By Mike LaBella
---- — HAVERHILL — A man whose home is on one of the busiest streets in the city said he’s tired of cars ending up in his front yard.
Neil Stephenson, whose home is at 1028 Main St. on Route 125, wants the city to solve the problem.
Stephenson said he emailed his concerns to local officials, including the mayor, chief of police and city councilors, asking what the city can do to prevent vehicles from ending up on his property.
He said the first time it happened was in 2012 and that it’s happened twice since December.
Stephenson said the latest incident happened early Sunday morning, when a driver who thought he was being chased by police lost control of his car and ended up in Stephenson’s front yard. The car came to a stop just a few feet from the front of Stephenson’s house.
“The city needs to do something,” he said. “Police need to come up here and see what’s going on.”
Stephenson was contacted yesterday by police Capt. Michael Wrenn in response to his email.
Wrenn told The Eagle-Tribune that police will conduct a traffic study, which includes installing a traffic counter on a utility pole near Stephenson’s home. The data will provide police with the average speed of vehicles passing by and the day and time, Wrenn said.
“This will allow us to deploy our resources most effectively, assuming there is a speed problem occurring,” Wrenn said.
“We’ll also put a speed board out (digital light board) which is an effective tool for drivers who may not be paying attention to their speed,’’ he said, ‘‘and we’ll supplement that with additional enforcement.’’
Stephenson, 50, works in his home repairing electronics such as tube and solid state amplifiers, as well as string instruments such as guitars and cellos. He said he was home during all three incidents involving cars on his property.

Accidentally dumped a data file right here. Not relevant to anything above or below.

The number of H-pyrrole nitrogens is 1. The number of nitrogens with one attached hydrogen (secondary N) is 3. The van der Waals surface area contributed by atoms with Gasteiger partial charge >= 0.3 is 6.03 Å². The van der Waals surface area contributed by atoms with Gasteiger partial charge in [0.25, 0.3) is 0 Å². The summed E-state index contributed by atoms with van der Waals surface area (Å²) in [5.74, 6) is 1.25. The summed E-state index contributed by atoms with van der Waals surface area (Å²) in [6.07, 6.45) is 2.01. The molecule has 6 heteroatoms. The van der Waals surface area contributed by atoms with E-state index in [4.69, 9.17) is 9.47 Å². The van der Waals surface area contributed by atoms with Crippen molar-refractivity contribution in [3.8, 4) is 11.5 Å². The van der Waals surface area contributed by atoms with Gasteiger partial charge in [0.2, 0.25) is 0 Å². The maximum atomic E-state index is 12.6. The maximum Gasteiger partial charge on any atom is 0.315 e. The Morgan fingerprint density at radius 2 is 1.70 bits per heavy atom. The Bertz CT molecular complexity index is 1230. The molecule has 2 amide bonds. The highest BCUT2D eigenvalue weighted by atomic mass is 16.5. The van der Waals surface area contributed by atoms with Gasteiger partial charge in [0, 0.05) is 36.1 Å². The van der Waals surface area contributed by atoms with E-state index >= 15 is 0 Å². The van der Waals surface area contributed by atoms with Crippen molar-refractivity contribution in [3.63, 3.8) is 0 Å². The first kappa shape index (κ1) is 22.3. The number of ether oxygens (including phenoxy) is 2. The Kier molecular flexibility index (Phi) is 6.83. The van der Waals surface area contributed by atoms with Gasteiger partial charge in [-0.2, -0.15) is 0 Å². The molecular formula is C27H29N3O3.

According to police, on the night of Nov. 28, 2012, a driver who was fleeing the scene of a hit-and-run crash at the McDonald’s on Main Street, lost control of his vehicle, which ended up in Stephenson’s front yard.
“It was about 9:30 p.m. and I heard a crash,” Stephenson said. “A car took out 16 feet of my stockade fence, then spun around and hit my house, damaging the front and destroying a window.”
He said he is reluctant to replace the wooden fence fearing it will be destroyed again.
He said that on Dec. 21 about 4 p.m., a vehicle exiting a neighbor’s driveway was cut off by another vehicle and ended up in his snow-covered front yard.
“If you’re coming south, there’s a curve in the road and, if you lose control, you jump the curb and sail into my yard,” Stephenson said. “These are strange situations, but the frequency seems to be increasing. The trend is that someone may really badly crash into my house.”
Stephenson said the latest uninvited visitor was a compact car going south on Main Street on Sunday about 1:15 a.m.
“Police told me they were behind him on another call and for some reason he sped up, lost control, and ended up about three feet from the front of my house,” Stephenson said. “I just happened to be up and sitting on the couch when I saw lights. I said to myself, ‘Not again.’”
According to police, a 22-year-old Lawrence man was charged with failure to stop for police and operating to endanger. Police said they weren’t chasing him at the time, but for some reason the driver sped up then lost control on ice, ending up in Stephenson’s front yard.
“I’ve spoken to other neighbors and we’re all concerned about the lack of speed limit signs,” Stephenson said. “Whenever the traffic isn’t bumper to bumper, people are speeding and it’s been getting worse.”
Police said the unusual circumstances surrounding the three vehicles that ended up in Stephenson’s front yard were not the “run of the mill” type of speeding issues.
Stephenson said he’s thought about possible solutions, such as installing a guardrail or putting up flashing speed limit signs.
“People have told me to put a bunch of rocks in my yard, but if I did that I could be liable if someone got injured,” he said. “I don’t want to hurt anyone. The problem isn’t happening on my property, but it’s ending up on it.”